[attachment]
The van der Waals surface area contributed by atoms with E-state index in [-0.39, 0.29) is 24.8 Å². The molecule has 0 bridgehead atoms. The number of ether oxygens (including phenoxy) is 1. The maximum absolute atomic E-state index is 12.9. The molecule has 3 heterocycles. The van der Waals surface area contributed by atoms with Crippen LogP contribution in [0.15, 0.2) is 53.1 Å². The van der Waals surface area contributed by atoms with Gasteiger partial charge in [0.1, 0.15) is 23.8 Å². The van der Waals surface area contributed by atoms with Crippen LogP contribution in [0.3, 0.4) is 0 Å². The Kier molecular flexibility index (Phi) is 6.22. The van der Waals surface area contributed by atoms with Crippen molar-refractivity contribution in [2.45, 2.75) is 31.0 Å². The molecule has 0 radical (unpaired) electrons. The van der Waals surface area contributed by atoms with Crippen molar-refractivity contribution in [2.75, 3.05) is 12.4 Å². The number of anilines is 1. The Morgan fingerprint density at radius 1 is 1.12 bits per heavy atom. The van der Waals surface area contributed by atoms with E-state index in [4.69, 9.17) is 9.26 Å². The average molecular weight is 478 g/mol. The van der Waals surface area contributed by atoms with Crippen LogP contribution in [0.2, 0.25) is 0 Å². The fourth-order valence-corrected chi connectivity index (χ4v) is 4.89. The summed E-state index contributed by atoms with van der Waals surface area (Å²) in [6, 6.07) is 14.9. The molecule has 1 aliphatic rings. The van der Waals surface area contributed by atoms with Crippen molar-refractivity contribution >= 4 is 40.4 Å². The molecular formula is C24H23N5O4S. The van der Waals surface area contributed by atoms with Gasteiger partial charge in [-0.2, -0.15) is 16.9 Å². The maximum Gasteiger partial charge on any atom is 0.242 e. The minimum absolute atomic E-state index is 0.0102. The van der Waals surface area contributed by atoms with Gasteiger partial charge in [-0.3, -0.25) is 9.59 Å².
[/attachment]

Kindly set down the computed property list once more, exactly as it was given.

The van der Waals surface area contributed by atoms with E-state index in [-0.39, 0.29) is 24.8 Å². The molecule has 0 bridgehead atoms. The number of ether oxygens (including phenoxy) is 1. The maximum absolute atomic E-state index is 12.9. The molecule has 3 heterocycles. The van der Waals surface area contributed by atoms with Crippen LogP contribution in [0.15, 0.2) is 53.1 Å². The van der Waals surface area contributed by atoms with Gasteiger partial charge in [0.1, 0.15) is 23.8 Å². The van der Waals surface area contributed by atoms with Crippen LogP contribution in [0.3, 0.4) is 0 Å². The Kier molecular flexibility index (Phi) is 6.22. The van der Waals surface area contributed by atoms with Crippen molar-refractivity contribution in [2.45, 2.75) is 31.0 Å². The molecule has 0 radical (unpaired) electrons. The van der Waals surface area contributed by atoms with Crippen molar-refractivity contribution in [2.75, 3.05) is 12.4 Å². The number of anilines is 1. The Morgan fingerprint density at radius 1 is 1.12 bits per heavy atom. The van der Waals surface area contributed by atoms with E-state index in [4.69, 9.17) is 9.26 Å². The average molecular weight is 478 g/mol. The van der Waals surface area contributed by atoms with Crippen LogP contribution in [0.2, 0.25) is 0 Å². The fourth-order valence-corrected chi connectivity index (χ4v) is 4.89. The summed E-state index contributed by atoms with van der Waals surface area (Å²) in [6, 6.07) is 14.9. The molecule has 1 aliphatic rings. The van der Waals surface area contributed by atoms with Crippen molar-refractivity contribution >= 4 is 40.4 Å². The molecular formula is C24H23N5O4S. The van der Waals surface area contributed by atoms with Gasteiger partial charge in [-0.2, -0.15) is 16.9 Å². The maximum Gasteiger partial charge on any atom is 0.242 e. The minimum absolute atomic E-state index is 0.0102. The van der Waals surface area contributed by atoms with Gasteiger partial charge in [-0.3, -0.25) is 9.59 Å².